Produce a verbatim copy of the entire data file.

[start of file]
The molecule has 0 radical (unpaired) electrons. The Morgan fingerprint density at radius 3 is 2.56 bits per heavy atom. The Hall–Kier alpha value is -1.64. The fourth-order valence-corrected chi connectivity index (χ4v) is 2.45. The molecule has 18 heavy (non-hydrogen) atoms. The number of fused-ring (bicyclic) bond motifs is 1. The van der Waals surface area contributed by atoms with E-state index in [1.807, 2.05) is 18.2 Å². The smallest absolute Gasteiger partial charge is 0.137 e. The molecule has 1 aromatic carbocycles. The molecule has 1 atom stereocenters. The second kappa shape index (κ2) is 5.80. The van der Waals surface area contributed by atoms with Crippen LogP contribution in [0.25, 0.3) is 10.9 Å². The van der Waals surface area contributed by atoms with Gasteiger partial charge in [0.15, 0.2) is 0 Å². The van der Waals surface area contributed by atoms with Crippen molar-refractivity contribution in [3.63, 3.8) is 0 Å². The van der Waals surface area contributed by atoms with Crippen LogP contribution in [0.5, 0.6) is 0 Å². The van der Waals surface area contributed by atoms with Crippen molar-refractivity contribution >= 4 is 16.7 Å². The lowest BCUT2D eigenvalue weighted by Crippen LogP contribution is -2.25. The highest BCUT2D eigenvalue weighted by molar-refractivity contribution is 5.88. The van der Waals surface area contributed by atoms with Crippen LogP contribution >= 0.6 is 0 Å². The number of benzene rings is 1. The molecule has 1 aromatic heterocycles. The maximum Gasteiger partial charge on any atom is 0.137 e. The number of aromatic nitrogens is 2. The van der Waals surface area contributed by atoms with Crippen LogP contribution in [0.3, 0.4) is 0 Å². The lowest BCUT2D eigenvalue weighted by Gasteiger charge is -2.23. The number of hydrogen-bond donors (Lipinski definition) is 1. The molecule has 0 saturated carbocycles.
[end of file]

The molecule has 0 radical (unpaired) electrons. The Morgan fingerprint density at radius 3 is 2.56 bits per heavy atom. The Hall–Kier alpha value is -1.64. The fourth-order valence-corrected chi connectivity index (χ4v) is 2.45. The molecule has 18 heavy (non-hydrogen) atoms. The number of fused-ring (bicyclic) bond motifs is 1. The van der Waals surface area contributed by atoms with E-state index in [1.807, 2.05) is 18.2 Å². The smallest absolute Gasteiger partial charge is 0.137 e. The molecule has 1 aromatic carbocycles. The molecule has 1 atom stereocenters. The second kappa shape index (κ2) is 5.80. The van der Waals surface area contributed by atoms with Crippen LogP contribution in [0.25, 0.3) is 10.9 Å². The van der Waals surface area contributed by atoms with Gasteiger partial charge in [0.15, 0.2) is 0 Å². The van der Waals surface area contributed by atoms with Crippen molar-refractivity contribution in [3.63, 3.8) is 0 Å². The van der Waals surface area contributed by atoms with Crippen LogP contribution in [0.5, 0.6) is 0 Å². The van der Waals surface area contributed by atoms with Crippen molar-refractivity contribution >= 4 is 16.7 Å². The lowest BCUT2D eigenvalue weighted by Crippen LogP contribution is -2.25. The highest BCUT2D eigenvalue weighted by molar-refractivity contribution is 5.88. The van der Waals surface area contributed by atoms with Crippen LogP contribution >= 0.6 is 0 Å². The number of benzene rings is 1. The molecule has 1 aromatic heterocycles. The maximum Gasteiger partial charge on any atom is 0.137 e. The number of aromatic nitrogens is 2. The van der Waals surface area contributed by atoms with Crippen LogP contribution in [0.3, 0.4) is 0 Å². The lowest BCUT2D eigenvalue weighted by Gasteiger charge is -2.23. The number of hydrogen-bond donors (Lipinski definition) is 1. The molecule has 0 saturated carbocycles.